The Gate Pose (Parighasana) focuses on opening your shoulders, pulling your spine, hamstrings and sides of your body together. It also activates your lungs and abdominal organs.
Given this fact, the sensation may feel intense at first, but think of the Gate Pose (Parighasana) as an extension to your side body for three-dimensional breathing and a fuller, deeper sense of breathing. Opening the entrance.
|Also known as:||Gate Pose, Parighasana|
|Total time:||30 to 60 seconds|
|Chakra:||Manipura Chakra, Swadisthana Chakra, Muladhara Chakra|
|Focus:||Shoulders, spine, hamstrings|
|Counterpose:||Balasana (Child’s Pose), Downward-Facing Dog (Adho Mukha Svanasana), Seated Forward Fold (Paschimottanasana), Sphinx Pose (Salamba Bhujangasana), Corpse Pose (Savasana)|
|Preparatory Poses:||Adho Mukha Svanasana, Baddha Konasana, Virasana, Prasarita Padottanasana, Supta Padangusthasana, Upavistha Konasana, Utthita Parsvakonasana, Utthita Trikonasana|
|Follow-up poses:||Trikonasana, Utthita Parsvakonasana, Parivrtta Janu Sirsasana|
|Indications:||Energizes abdomen and lungs|
|Contraindications:||Modification for knee injury, Hip or groin injury, Sciatica, High blood pressure—keep both hands above heart level|
Benefits of Gate Pose (Parighasana)
There are many benefits along with all the stretching and entanglement of different muscles that are given below:
- Physical Benefits:
- Stretches the arches, calf, thigh, and abdominal muscles
- Strengthens the ankle, knee, and hip joints
- Lengthens the side of the body
- Tones the abdominal organs
- Opens the chest
- Mental Benefits:
- Reduces stress
- Increases clarity
Steps of Gate Pose (Parighasana)
- Start kneeling on the ground. Slide your right foot, expand it to the right and press your legs, toes and heel against the ground. Your right knee and ankle should be faced directly, should be aligned with the top of your feet. Rotate your stomach on the right to move your upper body to the left.
- Breath and increase your arms to your parties. Tilt your body on your right foot and relax your right hand down to your feet as possible. When you pull on the left, your torso will be compressed on the right side.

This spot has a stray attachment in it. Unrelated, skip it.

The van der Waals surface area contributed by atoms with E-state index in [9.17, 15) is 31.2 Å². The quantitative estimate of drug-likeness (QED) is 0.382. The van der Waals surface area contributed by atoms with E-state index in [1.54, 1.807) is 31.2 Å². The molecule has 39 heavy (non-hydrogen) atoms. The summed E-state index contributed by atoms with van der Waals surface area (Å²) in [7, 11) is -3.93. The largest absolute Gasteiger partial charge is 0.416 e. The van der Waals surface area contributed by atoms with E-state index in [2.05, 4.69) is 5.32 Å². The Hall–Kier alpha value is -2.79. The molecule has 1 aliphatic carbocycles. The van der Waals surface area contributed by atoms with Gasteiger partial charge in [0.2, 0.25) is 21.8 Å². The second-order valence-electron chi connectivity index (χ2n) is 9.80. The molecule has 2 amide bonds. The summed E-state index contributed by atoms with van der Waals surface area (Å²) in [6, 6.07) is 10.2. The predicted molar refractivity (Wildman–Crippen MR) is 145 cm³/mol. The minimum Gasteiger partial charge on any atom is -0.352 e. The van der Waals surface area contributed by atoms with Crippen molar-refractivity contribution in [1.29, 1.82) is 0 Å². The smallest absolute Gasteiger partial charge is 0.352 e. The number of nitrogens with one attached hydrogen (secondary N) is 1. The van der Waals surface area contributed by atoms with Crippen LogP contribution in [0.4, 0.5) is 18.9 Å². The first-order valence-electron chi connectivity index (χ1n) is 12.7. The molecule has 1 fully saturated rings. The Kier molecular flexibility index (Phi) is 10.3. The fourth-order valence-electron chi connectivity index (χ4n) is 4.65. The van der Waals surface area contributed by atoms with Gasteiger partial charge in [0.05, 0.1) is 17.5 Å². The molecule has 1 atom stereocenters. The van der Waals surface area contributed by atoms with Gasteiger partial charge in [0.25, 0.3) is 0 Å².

- Keep your left hand on your left hip and press your stomach on the ground. Take your left hand into your lower left rib cage and press it towards your shoulders.
- Breathing because you draw on your head on your head right. Let your left hip move a little but keep your upper body away from the ground.
- Stay in this situation for 30 to 60 seconds. To release yourself from this currency, breath and raise your torso directly through your top hand. Return your right foot in your original position.
- Rest one moment, then repeat the process to the left.
Modification and variation
Practicing Gate Pose (Parighasana) can be a great way to combat a long day of sitting or to prepare the body for other activities. Try these simple changes to find the variations that works best for you:
- If you cannot press the foot of your extended foot on the floor, press your foot against the wall.
- If you feel unsteady in the posture or if you have a knee injury, then practice the posture while sitting in a chair:
- Sit with your feet bent on your knees, so your feet sit at right angles with your feet on the floor.